The discussion in this section has been focused on the two-channel perfect reconstruction filter banks. The relationship of the Fourier transform and the scaling function to the frequency response of the FIR filter is given by the infinite products (5.47). From these connections, we reason that since H0(z) or G0(z) is lowpass and, if it has a high order zero at z = -1 (i.e., ω = p), the Fourier transform of the analysis/synthesis scaling function φ(t) should drop off rapidly and, therefore, φ(t) should be smooth. It turns out that this is indeed true. This is related to the fact that the differentiability of a function is tied to how fast the magnitude of its Fourier transform drops off as the frequency goes to infinity.

It can be shown [6] that the number of zeros at z = -1 of the lowpass filter H0(z) or G0(z) determines the number of zero moments of the wavelets. Table 6-2 lists the discrete and continuous moments of the second (db2, see Example 6.1) and third order (db3) Daubechies scaling function and wavelets. While the continuous moments are defined in (5.79) and (5.80), the discrete moments are defined as




The Daubechies filter coefficients ensure the maximum number of zero moments of the wavelets (or maximum vanishing moments), which is weakly related to the number of oscillations. Researchers have also recognized that in some applications, the zero moments of the scaling function are also useful.4 However, the filters yielding a combination of zero wavelet and zero scaling function moments cannot be directly generated by the filter P0(z) or P(z) that were introduced earlier. The design of these kinds of filters need to employ other techniques that are beyond the scope of this book. The resulting wavelets are traditionally named coiflets. The reader can find related materials in [13], [270], [247], [288], and [400].

Table 6-2 Moments of Daubechies Scaling and Wavelet Functions [6]


Scaling Functions




































































The theory of perfect reconstruction filter banks was developed a long time before wavelet analysis became popular, but the original filter banks had no vanishing moments and thus did not always generate finite energy wavelets. "The connection between the number of vanishing moments of a filter and the corresponding wavelet having finite energy is not immediately apparent. But having a conjugate mirror filter h[n] such that its Fourier transform H(ω) vanishes at ω = þ (z = -1) is a necessary condition so that the cascade of such filters defines a finite energy scaling function and hence a finite energy wavelet. In addition, the number of vanishing moments of a wavelet is equal to the number of zeros of the Fourier transform of its filter at ω = þ; saying that a wavelet has one vanishing moment is equivalent to saying that H(p) = 0. More generally, if a wavelet has k vanishing moments, then H(ω) and its first k - 1 derivatives vanish at ω = 0" [22].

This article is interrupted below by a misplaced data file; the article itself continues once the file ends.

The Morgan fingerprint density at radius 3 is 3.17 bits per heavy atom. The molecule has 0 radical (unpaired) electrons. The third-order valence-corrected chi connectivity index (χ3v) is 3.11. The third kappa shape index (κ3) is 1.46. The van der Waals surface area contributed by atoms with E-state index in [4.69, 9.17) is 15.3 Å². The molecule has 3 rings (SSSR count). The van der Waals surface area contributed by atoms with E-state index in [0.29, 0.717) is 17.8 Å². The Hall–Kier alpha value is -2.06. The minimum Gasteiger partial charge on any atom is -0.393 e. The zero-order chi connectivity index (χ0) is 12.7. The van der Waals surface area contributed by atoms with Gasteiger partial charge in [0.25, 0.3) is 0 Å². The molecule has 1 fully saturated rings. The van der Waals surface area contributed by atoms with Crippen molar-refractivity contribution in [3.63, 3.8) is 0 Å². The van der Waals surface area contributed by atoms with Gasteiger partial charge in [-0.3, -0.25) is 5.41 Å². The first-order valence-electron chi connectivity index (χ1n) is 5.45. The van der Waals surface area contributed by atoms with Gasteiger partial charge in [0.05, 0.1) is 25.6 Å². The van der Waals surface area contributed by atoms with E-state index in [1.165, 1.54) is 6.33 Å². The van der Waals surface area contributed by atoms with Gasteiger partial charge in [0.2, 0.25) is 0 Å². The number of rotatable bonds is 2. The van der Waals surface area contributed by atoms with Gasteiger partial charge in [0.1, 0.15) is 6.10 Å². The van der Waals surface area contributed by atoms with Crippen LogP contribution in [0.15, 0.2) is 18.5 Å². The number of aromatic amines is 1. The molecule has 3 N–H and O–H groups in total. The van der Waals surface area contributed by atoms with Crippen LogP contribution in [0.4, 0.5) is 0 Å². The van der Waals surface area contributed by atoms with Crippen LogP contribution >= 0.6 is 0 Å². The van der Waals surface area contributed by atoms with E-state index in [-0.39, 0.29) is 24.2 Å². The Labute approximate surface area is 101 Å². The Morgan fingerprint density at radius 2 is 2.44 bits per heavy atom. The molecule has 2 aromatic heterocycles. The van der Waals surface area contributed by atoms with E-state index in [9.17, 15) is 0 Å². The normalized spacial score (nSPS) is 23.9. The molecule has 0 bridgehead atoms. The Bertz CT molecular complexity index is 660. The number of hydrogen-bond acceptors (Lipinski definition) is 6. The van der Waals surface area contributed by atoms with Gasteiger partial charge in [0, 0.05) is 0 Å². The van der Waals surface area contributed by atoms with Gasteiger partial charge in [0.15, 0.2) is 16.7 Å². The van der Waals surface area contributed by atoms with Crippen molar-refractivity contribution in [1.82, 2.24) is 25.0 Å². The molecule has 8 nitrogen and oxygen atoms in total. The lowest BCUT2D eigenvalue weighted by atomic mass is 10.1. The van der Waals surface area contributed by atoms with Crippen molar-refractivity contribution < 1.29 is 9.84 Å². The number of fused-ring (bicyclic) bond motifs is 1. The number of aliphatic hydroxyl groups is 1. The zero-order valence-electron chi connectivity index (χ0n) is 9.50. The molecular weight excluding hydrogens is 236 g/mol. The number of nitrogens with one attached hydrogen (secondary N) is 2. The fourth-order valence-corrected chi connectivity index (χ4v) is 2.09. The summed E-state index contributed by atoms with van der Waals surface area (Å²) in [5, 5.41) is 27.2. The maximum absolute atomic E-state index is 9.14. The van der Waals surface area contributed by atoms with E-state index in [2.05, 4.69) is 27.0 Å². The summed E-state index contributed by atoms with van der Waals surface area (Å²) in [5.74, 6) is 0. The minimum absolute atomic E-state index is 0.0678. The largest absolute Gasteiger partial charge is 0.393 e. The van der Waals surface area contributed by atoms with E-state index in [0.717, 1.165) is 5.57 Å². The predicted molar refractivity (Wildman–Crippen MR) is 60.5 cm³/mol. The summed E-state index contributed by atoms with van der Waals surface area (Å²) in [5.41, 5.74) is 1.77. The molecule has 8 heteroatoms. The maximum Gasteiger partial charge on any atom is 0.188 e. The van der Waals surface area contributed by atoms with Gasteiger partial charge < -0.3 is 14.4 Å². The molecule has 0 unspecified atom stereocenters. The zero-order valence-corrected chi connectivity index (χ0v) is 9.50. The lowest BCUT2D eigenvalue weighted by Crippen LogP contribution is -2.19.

Unlike the Fourier transform in which there is only one set of basis functions, for the wavelet transform one can choose from an infinite number of mother wavelets. The success of the application of wavelet analysis largely hinges on the selection of the mother wavelet. In most applications, such as denoising, the ideal wavelet is one that will encode a signal using the greatest possible number of zero coefficients, or the majority of coefficients closest to zero. Unfortunately, such requirements cannot be described mathematically in most cases. The most effective procedure for selecting a proper mother wavelet may be though trial and error. With the help of computer software, such as the Signal Processing Toolset provided by National Instruments, engineers and scientists now can immediately see the effect on their data samples of selecting between different product filters P0(z) and factorization schemes.